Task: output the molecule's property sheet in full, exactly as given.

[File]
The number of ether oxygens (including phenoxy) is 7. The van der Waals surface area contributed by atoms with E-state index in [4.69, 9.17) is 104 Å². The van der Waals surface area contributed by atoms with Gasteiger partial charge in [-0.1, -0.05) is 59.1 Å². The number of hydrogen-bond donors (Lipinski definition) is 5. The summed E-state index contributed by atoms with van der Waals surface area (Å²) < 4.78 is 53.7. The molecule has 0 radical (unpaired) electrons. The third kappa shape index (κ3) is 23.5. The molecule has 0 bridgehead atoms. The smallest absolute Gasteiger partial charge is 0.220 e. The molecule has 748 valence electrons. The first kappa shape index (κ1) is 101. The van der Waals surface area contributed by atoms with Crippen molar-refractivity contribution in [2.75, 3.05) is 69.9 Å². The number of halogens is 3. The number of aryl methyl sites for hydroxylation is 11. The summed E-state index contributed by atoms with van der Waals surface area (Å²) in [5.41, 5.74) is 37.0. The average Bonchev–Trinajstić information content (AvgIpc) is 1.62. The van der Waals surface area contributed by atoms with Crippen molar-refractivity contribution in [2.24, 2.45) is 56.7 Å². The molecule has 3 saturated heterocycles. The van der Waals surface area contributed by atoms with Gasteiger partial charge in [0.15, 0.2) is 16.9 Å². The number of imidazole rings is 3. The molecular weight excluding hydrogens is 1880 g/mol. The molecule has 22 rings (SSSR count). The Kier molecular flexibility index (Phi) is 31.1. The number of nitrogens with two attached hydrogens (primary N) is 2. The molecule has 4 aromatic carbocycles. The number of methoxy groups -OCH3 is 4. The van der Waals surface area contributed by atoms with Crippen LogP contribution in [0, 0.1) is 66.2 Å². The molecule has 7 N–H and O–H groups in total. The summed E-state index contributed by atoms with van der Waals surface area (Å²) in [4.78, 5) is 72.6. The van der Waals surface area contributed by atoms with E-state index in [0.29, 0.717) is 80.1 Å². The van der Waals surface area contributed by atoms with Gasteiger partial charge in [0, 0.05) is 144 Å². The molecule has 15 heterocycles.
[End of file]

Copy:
The number of ether oxygens (including phenoxy) is 7. The van der Waals surface area contributed by atoms with E-state index in [4.69, 9.17) is 104 Å². The van der Waals surface area contributed by atoms with Gasteiger partial charge in [-0.1, -0.05) is 59.1 Å². The number of hydrogen-bond donors (Lipinski definition) is 5. The summed E-state index contributed by atoms with van der Waals surface area (Å²) < 4.78 is 53.7. The molecule has 0 radical (unpaired) electrons. The third kappa shape index (κ3) is 23.5. The molecule has 0 bridgehead atoms. The smallest absolute Gasteiger partial charge is 0.220 e. The molecule has 748 valence electrons. The first kappa shape index (κ1) is 101. The van der Waals surface area contributed by atoms with Crippen molar-refractivity contribution in [2.75, 3.05) is 69.9 Å². The number of halogens is 3. The number of aryl methyl sites for hydroxylation is 11. The summed E-state index contributed by atoms with van der Waals surface area (Å²) in [5.41, 5.74) is 37.0. The average Bonchev–Trinajstić information content (AvgIpc) is 1.62. The van der Waals surface area contributed by atoms with Crippen molar-refractivity contribution in [2.24, 2.45) is 56.7 Å². The molecule has 3 saturated heterocycles. The van der Waals surface area contributed by atoms with Gasteiger partial charge in [0.15, 0.2) is 16.9 Å². The number of imidazole rings is 3. The molecular weight excluding hydrogens is 1880 g/mol. The molecule has 22 rings (SSSR count). The Kier molecular flexibility index (Phi) is 31.1. The number of nitrogens with two attached hydrogens (primary N) is 2. The molecule has 4 aromatic carbocycles. The number of methoxy groups -OCH3 is 4. The van der Waals surface area contributed by atoms with Crippen LogP contribution in [0, 0.1) is 66.2 Å². The molecule has 7 N–H and O–H groups in total. The summed E-state index contributed by atoms with van der Waals surface area (Å²) in [4.78, 5) is 72.6. The van der Waals surface area contributed by atoms with E-state index in [0.29, 0.717) is 80.1 Å². The van der Waals surface area contributed by atoms with Gasteiger partial charge in [0, 0.05) is 144 Å². The molecule has 15 heterocycles.